Cairo, Alexandria, Baghdad, Damascus, Aleppo, Mosul, Beirut. Among others, these are the major cities of the Middle East.
Before colonialism took root in this region, many citizens of a myriad of different ethnicities and confessions professed allegiance to the cities they lived in and the surrounding neighborhoods. Can we not wipe the map of today's Middle East clean, leaving only the cities as focal points for a new state system?
Would you not agree that Dallas Cowboy fans and "cheese-headed" Packers fans at times are more loyal to their cities than the state or country they live in? You wouldn't be wrong to ask: Why should it even matter? or, Are being a Packer fan and owing allegiance to the U.S. mutually exclusive options? That's because you have little reason to reject the pride that accompanies living as a citizen of the United States. But what does it mean to be Lebanese or Iraqi? For many inhabitants of these countries today, the answers to the questions I have just asked can be puzzling and ambiguous, if not downright inappropriate.
Before World War I, it really meant little to be Iraqi or Lebanese in the sense that these national definitions were equated with territorial limits that were irrespective of the populations within them. Instead, most of the people that lived around major urban centers derived their pride and loyalty, to a significant degree, from the bazaars and main streets that ran through the major cities. Sunnis, Shi'a, Maronites, Arabs, Kurds, and company, were not constrained by arbitrary lines on a map or fictitious governments that were created by Great Britain and France. These newly formed governments wrangled together urban dwellers and hinterland nomads into defined but awkward units.
After World War II, colonialism retreated and the United Nations celebrated as new kingdoms and republics sprang up throughout the region. And since that time, tensions between confessions and sectarian struggles have continued unabated. It is no wonder why there is so much violence in the Middle East today. What would happen if one day fans of the Dallas Cowboys and Green Bay Packers were moved to Chicago and the citizens of all three of those cities were called upon to root for a newly created team? It would be pandemonium! None of these people would agree to the terms and violent infighting would surely ensue. The relationships between and among the different religious sects and confessions of the colonial Middle East were changed in the like manner. Although, in order not to compare religion and ethnicity with professional football teams, I have to say the tensions that arose between colonial subjects were a matter of life and death. The change was dramatic, the damage was irrevocable, and the long path leading to today's civil wars was laid with blind precision.
A city mayor or governor of the pre-colonial Middle East exercised remarkably different responsibilities as governing entities than state/nationwide legislators do today. The former entity was charged with preserving the peace and the facilitation of trade between merchants and consumers who often valued commerce over confessional loyalty. On the streets of Constantinople during the Byzantine Era, coinage was accepted as faithful currency, not religion. A Shi'a's hand did no evil to silver or gold such that a Sunni would refuse it as payment.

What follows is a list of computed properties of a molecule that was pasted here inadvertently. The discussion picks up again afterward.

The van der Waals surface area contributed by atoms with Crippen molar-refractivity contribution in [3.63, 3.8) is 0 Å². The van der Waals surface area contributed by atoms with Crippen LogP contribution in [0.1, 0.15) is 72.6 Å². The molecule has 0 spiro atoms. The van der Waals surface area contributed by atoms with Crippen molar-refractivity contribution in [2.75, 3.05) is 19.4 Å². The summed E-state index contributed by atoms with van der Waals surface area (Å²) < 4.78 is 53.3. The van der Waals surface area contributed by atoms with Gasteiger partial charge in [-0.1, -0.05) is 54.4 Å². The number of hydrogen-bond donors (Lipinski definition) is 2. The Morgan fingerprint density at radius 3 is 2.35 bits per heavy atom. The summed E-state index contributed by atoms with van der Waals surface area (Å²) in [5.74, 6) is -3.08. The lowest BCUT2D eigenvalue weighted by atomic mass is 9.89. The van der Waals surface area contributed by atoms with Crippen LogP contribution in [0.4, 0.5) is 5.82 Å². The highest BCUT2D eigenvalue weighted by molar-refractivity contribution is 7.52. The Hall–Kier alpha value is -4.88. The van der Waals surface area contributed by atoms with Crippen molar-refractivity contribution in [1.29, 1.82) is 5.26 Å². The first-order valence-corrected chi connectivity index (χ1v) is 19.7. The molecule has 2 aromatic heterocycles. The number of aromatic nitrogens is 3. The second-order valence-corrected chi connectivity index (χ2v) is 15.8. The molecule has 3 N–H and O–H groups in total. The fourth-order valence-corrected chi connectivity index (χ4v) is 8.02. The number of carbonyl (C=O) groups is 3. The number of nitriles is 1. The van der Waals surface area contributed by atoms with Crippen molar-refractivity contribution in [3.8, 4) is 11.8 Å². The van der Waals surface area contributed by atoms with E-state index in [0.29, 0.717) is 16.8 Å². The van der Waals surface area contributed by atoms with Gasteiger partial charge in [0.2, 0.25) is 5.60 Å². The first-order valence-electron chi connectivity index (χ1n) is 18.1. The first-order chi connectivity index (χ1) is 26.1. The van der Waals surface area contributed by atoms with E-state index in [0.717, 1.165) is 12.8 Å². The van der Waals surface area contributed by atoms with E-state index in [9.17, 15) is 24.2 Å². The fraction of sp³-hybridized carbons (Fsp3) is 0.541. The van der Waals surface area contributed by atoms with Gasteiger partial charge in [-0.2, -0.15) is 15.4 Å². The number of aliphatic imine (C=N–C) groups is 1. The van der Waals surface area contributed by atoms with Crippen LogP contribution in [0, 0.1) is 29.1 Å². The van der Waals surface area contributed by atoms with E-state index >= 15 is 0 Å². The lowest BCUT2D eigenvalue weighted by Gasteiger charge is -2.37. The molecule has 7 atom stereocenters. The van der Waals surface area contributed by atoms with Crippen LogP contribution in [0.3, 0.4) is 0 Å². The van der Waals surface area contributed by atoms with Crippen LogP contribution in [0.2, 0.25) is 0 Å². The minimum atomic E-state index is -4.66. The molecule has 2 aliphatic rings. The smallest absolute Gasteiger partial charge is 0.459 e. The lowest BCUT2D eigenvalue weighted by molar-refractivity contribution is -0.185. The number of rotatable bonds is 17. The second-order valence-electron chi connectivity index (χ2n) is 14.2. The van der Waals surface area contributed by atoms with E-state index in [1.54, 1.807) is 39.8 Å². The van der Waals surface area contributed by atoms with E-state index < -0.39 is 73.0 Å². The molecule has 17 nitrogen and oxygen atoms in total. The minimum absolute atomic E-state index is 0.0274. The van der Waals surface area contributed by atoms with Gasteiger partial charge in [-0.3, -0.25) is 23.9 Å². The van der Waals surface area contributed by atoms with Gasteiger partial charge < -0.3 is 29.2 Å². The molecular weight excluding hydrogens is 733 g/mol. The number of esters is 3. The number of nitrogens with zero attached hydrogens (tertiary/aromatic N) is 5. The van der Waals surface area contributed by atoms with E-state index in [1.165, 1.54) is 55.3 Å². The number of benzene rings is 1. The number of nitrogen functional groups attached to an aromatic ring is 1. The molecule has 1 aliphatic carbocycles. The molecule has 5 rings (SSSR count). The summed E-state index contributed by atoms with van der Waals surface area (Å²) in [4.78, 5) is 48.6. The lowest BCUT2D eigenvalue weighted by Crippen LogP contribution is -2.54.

If we worry today about the best ways to strengthen fragile states in the Middle East, or prop up loyal dictators in that region, we do so only because we lack the mental capacity to remember a time when cities were the lowest common denominator of governing entities. To wit, Athens, Sparta, Thebes, and Corinth were only a few city-states amidst thousands throughout classical Greece. City-states were the loci around which a menagerie of different ethnicities gathered to trade goods and blend cultures. These city-states of old commanded unquestionable loyalty and the benefits that one would accrue from being an Athenian or Spartan was far more tangible than the treatment some Lebanese or Iraqi citizens are subject today.
Can we not wipe the map of today's Middle East clean, leaving only the cities as focal points for building a new state-system? Can we not think of an institution of government that is representative, but founded upon a city's population? It would seem to me that a city is a more tangible entity to owe allegiance to than a country with more or less meaningless boundaries.
Cities command not only more loyalty than some of today's countries but, in some cases, also have more output. Take a look at this Wall Street Journal article by Conor Dougherty from July, 2012 and the accompanying chart. I'll delve into that insight more fully later, but does it not pique your interest to know that cities, and the commerce that is made possible through their networks, provide the most tangible benefit for citizens of different faiths? Those benefits are jobs, income, and the ability to feed your family. The classical Greek city-states of old crumbled under the weight of Alexander the Great's Macedon and then the Roman Republic. If we were to affect the change I speak of only to witness Middle Eastern city-states falling prey to the same conventional aggression typical of the ancient world then we face a set of problems that need to be discussed in some other forum.
It's not that the "state system" is broken. In fact, however imperfect the global state system is, it still is better than all alternatives. And keep in mind: "state" is just a word that can easily be extended by, and replaced with, "city-state." The lines were simply drawn in the wrong place because the colonial powers started in the wrong place. Great Britain and France just carved up areas that were more or less equal in size and wealth.